• The bill would also increase to 3.5% from 3% the down payment requirement for borrowers getting FHA loans.
    Not great, but not that bad either. Not a monumental change.
  • Create an affordable housing trust fund.
    Hahaha… they want Freddie and Fannie's fees to pay for this? Freddie and Fannie who were using $83 billion in cash to juggle $1.15 trillion in debt at 60-to-1 leverage? It's like asking a broke junkie to put something into his IRAs before someone with a tire iron comes to get his due.
  • Give grants to states to buy foreclosed properties. The bill would grant $4 billion to states to buy up and rehabilitate foreclosed properties.
    More money we don't have going to ever more fiscally endangered states to buy properties that you really don't want to encourage people to sell.

So, I'll ask again… WHY – SO – SERIOUS?! :jester:

The Games Developer Conference (GDC) ended this week, and while I'm a bit unhappy about how it's slowly being turned into a place to announce big upcoming titles (don't make this E3, please), it was a good show. I got some great books from the GDC books store (Zimmerman and Salen's Rules of Play and a game business/legal stuff book), and Xstine was lucky enough to attend two full days of workshops on staging and normal mapping workflow.

The emphasis by both Microsoft and Nintendo on the importance of the rising wave of micro-developers, a mix of indies, individuals, and small-timers, is a glimpse of what I think will be a powerful trend in the future. I'm excited at what XNA and WiiWare will offer. It is inevitable that as the tools and the venue for games mature, game development will meet extreme democratization. The long tail will grow with the short head, Chris Anderson would say.

So it would behoove all gamers to anticipate that wave, and plays some of the Independent Game Festival's finalists and winners for best independent games. I especially recommend Fez, Crayon Physics Deluxe, and Goo!. While I think indie games are a little hung-up on physics based interactions at the moment, it's inarguably a parsimonious flavor of design to make, and it's just great to see these little games eating into the mindshare of triple-A titles with multi-million dollar budgets. It makes this gamer proud.

Speaking of proud gamers, I had the pleasure of watching one of the best documentaries since Murderball. It's a story of good and evil, the American spirit, the meaning of life… and nigh-unwatchable world of competitive Donkey Kong, where grown men's lives revolve around the high score board of an ancient arcade classic. There are priceless lines from characters I'm embarrassed to say reside a bit in all of our inner nerd. And yet the movie was crafted so very very well that even while we are incredulous at how socially retarded these people are, by the end of the movie we are swept up in the drama of it all, and that silly game becomes almost as epic for us as it is for them. You need to watch The King of Kong tonight!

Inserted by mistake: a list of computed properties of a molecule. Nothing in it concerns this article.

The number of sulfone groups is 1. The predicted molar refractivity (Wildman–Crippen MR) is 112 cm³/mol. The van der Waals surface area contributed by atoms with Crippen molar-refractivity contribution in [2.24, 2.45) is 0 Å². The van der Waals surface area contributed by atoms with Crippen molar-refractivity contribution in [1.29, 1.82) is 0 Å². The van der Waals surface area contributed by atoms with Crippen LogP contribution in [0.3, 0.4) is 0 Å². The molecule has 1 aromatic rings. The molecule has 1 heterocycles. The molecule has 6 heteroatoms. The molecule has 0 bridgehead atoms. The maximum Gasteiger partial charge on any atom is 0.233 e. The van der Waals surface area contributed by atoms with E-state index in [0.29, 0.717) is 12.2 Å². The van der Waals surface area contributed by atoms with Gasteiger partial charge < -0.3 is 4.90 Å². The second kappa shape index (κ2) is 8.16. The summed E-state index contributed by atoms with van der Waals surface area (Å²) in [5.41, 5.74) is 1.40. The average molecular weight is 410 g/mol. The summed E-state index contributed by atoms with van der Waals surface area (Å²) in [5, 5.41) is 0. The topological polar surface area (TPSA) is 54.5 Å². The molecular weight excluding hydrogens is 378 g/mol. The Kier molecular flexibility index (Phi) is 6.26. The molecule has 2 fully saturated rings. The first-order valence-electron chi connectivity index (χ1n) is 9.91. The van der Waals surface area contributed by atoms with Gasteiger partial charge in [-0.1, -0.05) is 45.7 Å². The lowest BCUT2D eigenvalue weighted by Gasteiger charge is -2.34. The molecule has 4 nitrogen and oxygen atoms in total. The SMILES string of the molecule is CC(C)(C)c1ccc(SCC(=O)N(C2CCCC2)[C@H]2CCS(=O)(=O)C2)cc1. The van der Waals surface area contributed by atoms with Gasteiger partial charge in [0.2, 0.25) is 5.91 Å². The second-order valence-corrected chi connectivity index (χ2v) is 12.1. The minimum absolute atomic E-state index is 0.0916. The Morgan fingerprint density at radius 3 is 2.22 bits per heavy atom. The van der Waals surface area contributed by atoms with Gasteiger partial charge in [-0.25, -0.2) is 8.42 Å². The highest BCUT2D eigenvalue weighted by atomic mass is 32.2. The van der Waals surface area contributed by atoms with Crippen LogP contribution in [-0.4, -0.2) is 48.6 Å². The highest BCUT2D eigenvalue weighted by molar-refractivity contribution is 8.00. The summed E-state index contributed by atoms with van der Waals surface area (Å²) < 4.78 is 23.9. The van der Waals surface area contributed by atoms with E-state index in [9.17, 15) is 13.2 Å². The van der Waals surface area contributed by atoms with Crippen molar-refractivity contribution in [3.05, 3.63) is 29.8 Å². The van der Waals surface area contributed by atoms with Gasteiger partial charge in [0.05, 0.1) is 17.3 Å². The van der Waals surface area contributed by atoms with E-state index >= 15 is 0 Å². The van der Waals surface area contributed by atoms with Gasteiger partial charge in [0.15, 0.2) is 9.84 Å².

After reading many reviews of P.T. Anderson’s seminal new film There Will Be Blood, I am disappointed to see how much misinterpretation there is. Where the themes of greed, godlessness, capitalism, hatred, and revenge are certainly present, they are peripheral, and recent oil politics have led critics to miss a central theme that ties all those issues together: the loneliness of godhood. I will explain the four different meanings of the film’s title to show that that loneliness is what drove anti-hero Daniel Plainview to his tragic end.

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Been a long time since I had time to post.

There is a funny thing about fanaticism on the internet, namely that it lacks temporal coherence. I find it so beyond rational to be criticized for criticizing the early Transformers designs now that the movie is out and the Transformers look badass. One fellow said I had not done my "research." Research of what at the time? The internet preserves your words in stone, forgetting the context of the time so that I can look "dumb" months after I make fair criticism. I think they're just forgotten that polemic can be something besides Whine Vs. Fact.

So anyways, the movie wasn't bad. You could keep the same movie and just swap out the director from Michael Bay to Ridley Scott and I would have declared it a victory, since I just can't support his selfish directing style and how he wraps his two arms around the military's cock, then jumps up and down to stroke out a caricature of patriotism. What, did you think it was an accident the military helped out so much on the film?

ILM's robots were phenomenal in motion, easily the best robot animation work ever done. I didn't like how overdesigned they were, and sometimes couldn't tell which way they were standing/flipping/facing, but it is not easy to make a 20ft robot move stealthily across suburbia. Just… what the fuck was that medic bot doing the whole time? They should have held him down and shoved the magic spark into HIS cowardly go-bot chest. And I still think Megatron could have been a gun… no… a fuck-all rail/satellite gun, that's right. He wasn't all that scary, dunno why any of the rest were hailing him in their Jar Jar garble.